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Mrs. Sundberg's Recipe Collection - 12 tried-and-true--one for each month of the year--featuring an introduction and tips from Mrs. Sundberg herself

It's going to be a fine week

October 16, 2006

Listened to the show Saturday and it was not bad. I'd spent a good part of the afternoon wandering through the dairy section at the grocery store trying to come up with something to make for my friend Esther, who needs a bit of cheer. I've known her for quite a few years now and though she lives only a few miles to the west I don't see her much. She's quite a bit older than I, and doesn't get out real often except for Bingo Night down at the Town Hall and the late service every Sunday. We have the kind of friendship where we check in now and then, and laugh a bit, and share something we learned lately that might help the other, like when she gave me the book on gardening after I managed to kill off a planting of peas and tomatoes. And like how, last summer, I helped plan her trip to Canada to visit her brother.

The truth of the matter is Esther doesn't have much time left. I don't recall the doctor's exact diagnosis, but Esther told me she hopes to see in the New Year and whatever happens after that doesn't matter much because her life has been one fine trip. So we chat every week or so, and sometimes she calls after the show and asks whether I heard that lovely song about twilight or the monologue about sledding from one county to the next and I say yes and we laugh and I smile for awhile after we hang up and I imagine she does too.

I've always had a rough time knowing what to say when people I care about are suffering or grieving or in pain. What I'm thinking, though, is that since death is a part of it all, it makes sense to treat it that way. Not to make light of it, mind you, but carry on with things because days are precious and you wouldn't want to waste even one of them steeped in melancholy. Oh, no. There are things to be done and misery isn't all that productive. Which is why I decided to drop in on Esther Sunday afternoon and bring with me a still-warm cream cheese coffeecake. I knocked and Esther hallooed and I let myself in. She was sitting in her kitchen near the window drinking green tea and paying bills.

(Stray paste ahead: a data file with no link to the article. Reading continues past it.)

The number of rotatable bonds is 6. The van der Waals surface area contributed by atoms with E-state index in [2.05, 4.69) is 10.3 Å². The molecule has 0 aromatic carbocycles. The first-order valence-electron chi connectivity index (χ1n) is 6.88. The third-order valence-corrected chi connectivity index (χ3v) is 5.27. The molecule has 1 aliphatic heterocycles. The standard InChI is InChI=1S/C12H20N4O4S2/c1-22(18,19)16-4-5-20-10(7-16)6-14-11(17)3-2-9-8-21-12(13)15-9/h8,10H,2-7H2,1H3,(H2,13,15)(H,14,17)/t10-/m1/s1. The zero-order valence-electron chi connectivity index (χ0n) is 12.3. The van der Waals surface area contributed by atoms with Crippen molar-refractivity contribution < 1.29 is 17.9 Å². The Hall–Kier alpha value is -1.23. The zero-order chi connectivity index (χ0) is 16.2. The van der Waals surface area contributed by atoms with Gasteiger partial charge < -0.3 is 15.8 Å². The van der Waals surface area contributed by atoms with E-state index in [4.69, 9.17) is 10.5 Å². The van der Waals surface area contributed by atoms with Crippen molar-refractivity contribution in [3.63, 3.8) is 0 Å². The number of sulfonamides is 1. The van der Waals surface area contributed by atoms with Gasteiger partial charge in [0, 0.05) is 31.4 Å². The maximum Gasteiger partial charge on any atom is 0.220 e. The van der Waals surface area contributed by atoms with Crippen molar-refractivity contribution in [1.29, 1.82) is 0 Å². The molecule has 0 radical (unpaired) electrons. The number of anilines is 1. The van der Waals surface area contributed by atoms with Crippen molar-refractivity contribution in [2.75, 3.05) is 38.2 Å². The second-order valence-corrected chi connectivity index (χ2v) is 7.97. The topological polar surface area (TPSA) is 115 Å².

Brought you something, I said, and her eyes got big when I set the coffeecake on the table. "Why, I'll never be able to eat all that," she said, "but I'll sure give it a go if you help." I got two plates and a coffee cup for myself down from the cupboard and she pulled a knife from the drawer near the table and there went Sunday afternoon. The sun was low in the sky when I got up to leave. I hugged Esther tight and she hugged back and it occurred to me that one day soon I'll call and she won't answer, and that will be the way of it. Mortality gives life its own particular beauty. I have Esther now and she has me. The leaves are nearly gone, and snow is in the forecast, and it's going to be a fine week.

Cream Cheese Coffeecake

1 loaf frozen white bread dough, thawed.
Filling: 8 oz. cream cheese, 1/2 c. sugar,
1 egg, 1 tsp. vanilla.

Topping: 6 T butter, 1/2 c. sugar, 3/4 c. flour.

   Cut with a fork until crumbly.


Quick Icing: mix 1 1/2 -2 c. powdered sugar, a bit of milk and

   1 T vanilla until smooth and desired consistency.


Let dough rise until nearly double. Press into a greased pizza pan or 9 X 13 cake pan and poke several times with a fork. Cream cheese and sugar; add egg and vanilla and mix well. Pour and spread over dough. Sprinkle topping evenly over the cream cheese mixture. Let rise ten minutes, and bake at 375 for 25-30 minutes. Drizzle icing over. Serve up for breakfast or brunch. Enjoy!

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